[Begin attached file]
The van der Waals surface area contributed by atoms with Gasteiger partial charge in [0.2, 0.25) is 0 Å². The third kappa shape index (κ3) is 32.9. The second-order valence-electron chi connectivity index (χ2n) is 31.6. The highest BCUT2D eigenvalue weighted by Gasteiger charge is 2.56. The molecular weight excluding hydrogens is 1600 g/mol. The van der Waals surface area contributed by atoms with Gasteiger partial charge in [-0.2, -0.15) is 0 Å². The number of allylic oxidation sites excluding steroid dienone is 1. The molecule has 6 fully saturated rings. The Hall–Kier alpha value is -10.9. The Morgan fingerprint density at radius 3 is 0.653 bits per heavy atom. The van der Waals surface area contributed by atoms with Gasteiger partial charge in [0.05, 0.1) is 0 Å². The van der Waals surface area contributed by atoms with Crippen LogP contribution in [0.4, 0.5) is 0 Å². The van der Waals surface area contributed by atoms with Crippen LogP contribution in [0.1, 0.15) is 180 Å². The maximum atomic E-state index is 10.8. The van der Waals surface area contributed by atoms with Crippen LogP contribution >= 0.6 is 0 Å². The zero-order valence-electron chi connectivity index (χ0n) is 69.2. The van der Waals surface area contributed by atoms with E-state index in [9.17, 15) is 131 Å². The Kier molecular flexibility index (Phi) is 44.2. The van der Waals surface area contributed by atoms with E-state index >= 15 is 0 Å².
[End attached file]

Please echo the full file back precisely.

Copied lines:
The van der Waals surface area contributed by atoms with Gasteiger partial charge in [0.2, 0.25) is 0 Å². The third kappa shape index (κ3) is 32.9. The second-order valence-electron chi connectivity index (χ2n) is 31.6. The highest BCUT2D eigenvalue weighted by Gasteiger charge is 2.56. The molecular weight excluding hydrogens is 1600 g/mol. The van der Waals surface area contributed by atoms with Gasteiger partial charge in [-0.2, -0.15) is 0 Å². The number of allylic oxidation sites excluding steroid dienone is 1. The molecule has 6 fully saturated rings. The Hall–Kier alpha value is -10.9. The Morgan fingerprint density at radius 3 is 0.653 bits per heavy atom. The van der Waals surface area contributed by atoms with Gasteiger partial charge in [0.05, 0.1) is 0 Å². The van der Waals surface area contributed by atoms with Crippen LogP contribution in [0.4, 0.5) is 0 Å². The van der Waals surface area contributed by atoms with Crippen LogP contribution in [0.1, 0.15) is 180 Å². The maximum atomic E-state index is 10.8. The van der Waals surface area contributed by atoms with Crippen LogP contribution >= 0.6 is 0 Å². The zero-order valence-electron chi connectivity index (χ0n) is 69.2. The van der Waals surface area contributed by atoms with E-state index in [9.17, 15) is 131 Å². The Kier molecular flexibility index (Phi) is 44.2. The van der Waals surface area contributed by atoms with E-state index >= 15 is 0 Å².